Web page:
Congressmen Ami Bera, David Cicilline, Rodney Davis and Adam Kinzinger talk problem solving.
Russell Berman -- House Speaker John Boehner (R-Ohio) delivered a tough message to conservatives who rejected his government funding bill on Wednesday: You voted to spend more money. Four dozen House Republicans broke ranks and opposed a stopgap spending measure, killing the bill after Democrats pulled their support. GOP leaders are now scrambling to rewrite the measure, and Boehner hinted on Thursday that Republicans would not end up with more spending cuts as a result.
Don't bet the House on Democrats - Politico
Dan Hirschhorn -- No one’s ready to write off the House yet. But in the wake of two recent special election defeats and President Barack Obama’s declining poll ratings, Democrats are increasingly pessimistic about their prospects of winning back control in 2012. As recently as May, when the GOP plan to overhaul Medicare looked to be a silver bullet after a dramatic special election victory, Democrats held a glimmer of hope that the House might be in play.
No more Mr Nice Guy - The Economist
FOR a few days in July Barack Obama and John Boehner, the Republican speaker of the House of Representatives, flirted with the idea of a “grand bargain” to hold down entitlement spending while increasing tax revenue. This, they briefly hoped, might unite their parties behind a durable solution to America’s deficit. But if any hope of such a grand bargain remained, it evaporated this week. In a speech in Washington, DC, on September 15th, Mr Boehner flatly declared tax increases “off the table”. Four days later Mr Obama proposed a detailed deficit-reduction plan that combines token trims to entitlements with multiple extra taxes on the rich. The newly combative president also promised to veto any attempt by Congress to cut health-care benefits without also raising taxes on the wealthy.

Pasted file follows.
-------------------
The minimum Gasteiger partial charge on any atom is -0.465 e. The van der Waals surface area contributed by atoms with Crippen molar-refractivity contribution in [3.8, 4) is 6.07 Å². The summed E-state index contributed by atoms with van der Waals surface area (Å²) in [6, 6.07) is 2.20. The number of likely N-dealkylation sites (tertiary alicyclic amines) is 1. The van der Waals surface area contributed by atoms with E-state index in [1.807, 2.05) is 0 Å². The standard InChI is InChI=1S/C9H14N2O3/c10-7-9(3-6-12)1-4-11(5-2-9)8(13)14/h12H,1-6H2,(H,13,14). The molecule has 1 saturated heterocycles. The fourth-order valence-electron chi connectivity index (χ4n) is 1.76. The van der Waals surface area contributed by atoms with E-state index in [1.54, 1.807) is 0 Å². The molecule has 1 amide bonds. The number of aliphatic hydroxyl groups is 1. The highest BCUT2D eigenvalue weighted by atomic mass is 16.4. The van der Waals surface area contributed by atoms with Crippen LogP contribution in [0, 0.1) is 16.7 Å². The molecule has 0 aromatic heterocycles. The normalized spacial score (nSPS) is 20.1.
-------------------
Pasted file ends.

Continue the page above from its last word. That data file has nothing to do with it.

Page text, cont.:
Tom Cohen -- A delayed or canceled recess for Congress loomed Thursday after the House defeated a temporary spending measure the night before that would fund the government for the first seven weeks of the new fiscal year that begins October 1. With a one-week congressional recess scheduled to begin Friday, House Republican leaders warned of a possible weekend session to continue work on the funding plan, known as a continuing resolution. However, Speaker John Boehner, R-Ohio, insisted to reporters that an agreement would be reached and the spending measure passed to prevent a possible partial government shutdown when the current fiscal year ends on September 30. "There is no threat of a government shutdown. Let's just get this out there," Boehner said, later adding: "We are going to meet with our members later on today and present some options and decide on a way forward."
Red vs. Blue? Most Americans are Stuck in the Middle -- PolicyMic
On our blog: Jake Horowitz -- By almost every conceivable measure, Americans today are more dissatisfied with government than ever. According to the latest New York Times/CBS News poll, congressional approval ratings have dipped to a historic low (12%), while recent Pew polls reveal that public trust in government has reached rock-bottom (22%). This disconnect can be explained by the public’s distaste for the soaring level of partisanship in Washington, D.C. Indeed, from the vicious bickering over health care reform to the rancor over the debt deal, congressional polarization is on the rise ...